Innovating the Future of Healthcare in Ireland and the UK
Tangent, Trinity Ideas Workspace
17 July 2019
Good afternoon, everyone,
I hope you’ve been enjoying a really great day. I’m sorry that my schedule didn’t permit me to attend more and hear the keynotes and the Headstart pitches, but I’m glad to have this time with you now.
This is an event I particularly wanted to attend because innovation around healthcare is one of my personal research interests – previous to being elected Provost I was Professor of Bioengineering so I’ve great experience with the medical devices industry in Ireland and Europe.
I’m also on the governing board of the EIT, and have been since 2012. It’s been a privilege to be part of the ambitious team which has helped the EIT to start to deliver on its mission to achieve a step change in innovation in Europe – to build networks across the continent and so create a pan-European innovation ecosystem.
The EIT thinks big – and it is having effect. The KICs are particularly flexible and successful. I’m delighted that Trinity is such an enthusiastic participant. As has probably already been mentioned today, Trinity participates in 29 EIT Health projects in total, of which 15 as Lead Partner. And we are active in all three programme areas or ‘pillars’ in EIT Health – innovation, campus and accelerator.
In Trinity we characterise our mission in education, research and innovation as interdependent: what we educate determines what we research and how we innovate, and what we research feeds back into how we educate. Like the EIT, we think the key to a dynamic economy and a high-performing third level sector is interaction between universities, research bodies, businesses, entrepreneurs, investors, government, employers and graduates.
To this end, we take a full and comprehensive view of our mission. We want staff and students to combine a deep understanding of their discipline with an awareness of how to use that understanding to engage with, and contribute to, our 21st century world.
That means encouraging students to develop their skills inside and outside the classroom in order to prepare them for global careers and engaged citizenship. And it means provide opportunities for students and staff to research and innovate – to apply their knowledge to real-life situations, to commercialise their research and extend their learning and experience by working and studying abroad and building global networks and partnerships.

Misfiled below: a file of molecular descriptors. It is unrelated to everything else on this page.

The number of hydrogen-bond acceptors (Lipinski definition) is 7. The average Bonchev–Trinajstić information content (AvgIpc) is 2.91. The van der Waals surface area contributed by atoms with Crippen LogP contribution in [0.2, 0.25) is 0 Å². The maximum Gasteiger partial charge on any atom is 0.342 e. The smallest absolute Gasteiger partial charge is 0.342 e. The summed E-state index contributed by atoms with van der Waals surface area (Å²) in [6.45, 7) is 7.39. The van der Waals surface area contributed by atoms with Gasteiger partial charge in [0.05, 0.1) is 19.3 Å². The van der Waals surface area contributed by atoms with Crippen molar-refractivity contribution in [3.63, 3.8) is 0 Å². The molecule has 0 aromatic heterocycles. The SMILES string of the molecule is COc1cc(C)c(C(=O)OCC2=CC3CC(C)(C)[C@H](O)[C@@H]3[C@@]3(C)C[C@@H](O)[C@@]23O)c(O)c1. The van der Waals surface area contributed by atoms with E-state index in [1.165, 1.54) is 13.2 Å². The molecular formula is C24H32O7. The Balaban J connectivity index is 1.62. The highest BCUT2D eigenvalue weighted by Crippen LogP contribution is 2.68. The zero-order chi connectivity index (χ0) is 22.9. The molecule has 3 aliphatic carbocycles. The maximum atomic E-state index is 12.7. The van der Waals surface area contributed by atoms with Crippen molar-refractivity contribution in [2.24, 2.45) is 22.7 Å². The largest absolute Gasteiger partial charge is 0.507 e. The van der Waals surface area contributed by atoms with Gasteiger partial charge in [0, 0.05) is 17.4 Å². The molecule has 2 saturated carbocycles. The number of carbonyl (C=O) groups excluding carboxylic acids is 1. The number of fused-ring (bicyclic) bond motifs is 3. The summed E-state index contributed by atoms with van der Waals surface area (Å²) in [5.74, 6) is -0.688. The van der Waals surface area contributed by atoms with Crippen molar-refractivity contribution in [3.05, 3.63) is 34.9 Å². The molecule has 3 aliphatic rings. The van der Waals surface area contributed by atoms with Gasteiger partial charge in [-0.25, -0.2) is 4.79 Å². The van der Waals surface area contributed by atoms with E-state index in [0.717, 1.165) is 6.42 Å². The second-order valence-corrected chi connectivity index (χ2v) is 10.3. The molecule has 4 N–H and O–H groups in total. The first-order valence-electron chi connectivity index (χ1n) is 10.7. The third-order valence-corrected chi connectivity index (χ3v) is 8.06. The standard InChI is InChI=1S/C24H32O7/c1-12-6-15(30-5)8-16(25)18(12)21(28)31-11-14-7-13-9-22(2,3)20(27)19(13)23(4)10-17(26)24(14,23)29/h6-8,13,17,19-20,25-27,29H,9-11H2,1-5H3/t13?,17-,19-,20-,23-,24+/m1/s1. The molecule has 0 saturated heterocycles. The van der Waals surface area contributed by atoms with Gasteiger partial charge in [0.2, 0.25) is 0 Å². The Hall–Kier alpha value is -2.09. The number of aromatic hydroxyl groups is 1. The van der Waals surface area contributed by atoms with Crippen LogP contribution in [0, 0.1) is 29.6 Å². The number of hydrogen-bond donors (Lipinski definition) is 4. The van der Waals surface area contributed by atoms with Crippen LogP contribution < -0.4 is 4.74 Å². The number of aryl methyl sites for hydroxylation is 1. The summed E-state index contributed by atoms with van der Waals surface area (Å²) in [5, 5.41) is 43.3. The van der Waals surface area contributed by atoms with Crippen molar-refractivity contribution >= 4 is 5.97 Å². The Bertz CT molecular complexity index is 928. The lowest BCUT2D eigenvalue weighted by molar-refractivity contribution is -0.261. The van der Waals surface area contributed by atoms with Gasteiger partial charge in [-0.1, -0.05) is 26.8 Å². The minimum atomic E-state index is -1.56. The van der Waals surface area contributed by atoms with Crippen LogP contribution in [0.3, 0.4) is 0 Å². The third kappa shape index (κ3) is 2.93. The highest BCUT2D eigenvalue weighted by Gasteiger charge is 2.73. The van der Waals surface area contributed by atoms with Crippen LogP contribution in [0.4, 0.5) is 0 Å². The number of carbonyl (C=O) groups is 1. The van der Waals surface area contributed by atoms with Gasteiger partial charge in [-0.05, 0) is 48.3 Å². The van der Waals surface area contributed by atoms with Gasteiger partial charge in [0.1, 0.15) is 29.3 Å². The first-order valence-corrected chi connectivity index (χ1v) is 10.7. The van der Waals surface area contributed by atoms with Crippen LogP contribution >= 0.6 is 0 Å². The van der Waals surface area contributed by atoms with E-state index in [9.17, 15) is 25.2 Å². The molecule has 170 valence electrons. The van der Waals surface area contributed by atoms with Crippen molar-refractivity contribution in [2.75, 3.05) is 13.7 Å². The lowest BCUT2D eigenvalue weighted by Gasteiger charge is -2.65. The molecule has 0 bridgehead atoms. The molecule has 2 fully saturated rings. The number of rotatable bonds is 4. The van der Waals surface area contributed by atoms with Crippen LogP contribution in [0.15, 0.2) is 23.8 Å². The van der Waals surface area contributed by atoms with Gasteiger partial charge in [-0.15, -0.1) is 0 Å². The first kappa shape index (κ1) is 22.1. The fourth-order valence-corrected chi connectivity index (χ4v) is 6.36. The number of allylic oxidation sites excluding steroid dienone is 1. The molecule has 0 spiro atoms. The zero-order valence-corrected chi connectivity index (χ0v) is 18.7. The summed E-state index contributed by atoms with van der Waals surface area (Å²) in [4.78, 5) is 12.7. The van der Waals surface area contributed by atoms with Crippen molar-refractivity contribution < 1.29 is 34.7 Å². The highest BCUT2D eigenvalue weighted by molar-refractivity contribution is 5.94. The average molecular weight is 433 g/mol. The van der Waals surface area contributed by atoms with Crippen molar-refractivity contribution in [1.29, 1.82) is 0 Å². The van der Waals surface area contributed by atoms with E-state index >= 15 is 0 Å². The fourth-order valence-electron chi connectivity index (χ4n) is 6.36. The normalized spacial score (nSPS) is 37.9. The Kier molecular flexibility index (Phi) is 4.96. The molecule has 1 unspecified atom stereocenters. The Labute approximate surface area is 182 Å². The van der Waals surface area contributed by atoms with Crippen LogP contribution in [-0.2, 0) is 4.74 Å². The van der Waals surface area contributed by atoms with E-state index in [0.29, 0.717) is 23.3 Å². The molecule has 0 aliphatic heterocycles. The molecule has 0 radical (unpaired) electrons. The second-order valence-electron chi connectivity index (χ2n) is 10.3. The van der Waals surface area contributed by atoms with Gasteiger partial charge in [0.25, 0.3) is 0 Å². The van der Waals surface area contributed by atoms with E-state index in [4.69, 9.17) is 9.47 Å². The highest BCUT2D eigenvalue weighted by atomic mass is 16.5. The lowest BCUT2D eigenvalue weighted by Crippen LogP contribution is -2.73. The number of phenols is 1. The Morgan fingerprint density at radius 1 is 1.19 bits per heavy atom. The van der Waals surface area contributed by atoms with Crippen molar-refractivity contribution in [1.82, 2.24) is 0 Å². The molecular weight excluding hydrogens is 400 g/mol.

In Trinity we believe all research and disciplines have the potential for innovation. Tangent, Trinity’s Ideas space, where we are now, is open to staff and students from all three faculties.
Europe has such huge potential. We are a wealthy, dynamic, innovative continent, a single market with high standards of human rights, consumer protections and equality legislation. Europe is high-performing. But by creating more collaborative pathways, we can bring about more innovation and creativity - encouraging business interactions across our borders to create jobs and open up opportunities.
In one of the first speeches I made as an EIT board member, back in 2013, in Vilnius, I said that a company in north Europe should be able to recruit easily from universities in southern Europe; and entrepreneurs in eastern Europe should be able to interest investors in west Europe.
The EIT’s mission is to make this happen. I believe all partners involved – governments, businesses, entrepreneurs, investors, universities, research bodies, employers, graduates – are committed to this mission because we understand the benefits, which are cultural and environmental, as well as economic.
I continue to hope and believe, that whatever happens with Brexit, the UK will remain the closest of partners. The EIT, Horizon2020, the European Research Area have benefitted hugely from UK membership. Something so important, with so many advantages and no downside, must be safeguarded.
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As everyone knows, a flourishing innovation ecosystem depends on having a pipeline of new companies, products and services constantly coming on stream. Early intervention to support start-ups is crucial, hence the importance of EIT Health’s aptly named Headstart programme.
You’ve been hearing pitches from Headstart teams all day.
And with the ‘Audience Award’ you’ve been given the chance to participate and make your choice. I’ve no doubt that deciding which of these teams impressed you most was difficult – I’ve had a look at the different entrants and the quality is so high – each has identified an important medical need and come up with an ingenious solution. Four of the 22 finalists are Trinity-linked. I’m particularly proud of them, of course, but I congratulate all the nominees. Collectively, they enhance EIT Health – their solutions are proof of the importance of having this means of furthering European innovation.
It’s my pleasure now to present the Audience Award to one of our Headstart teams.
And the winner is Starling Surgical. Team members: Cyrus Doctor & Travis Davis
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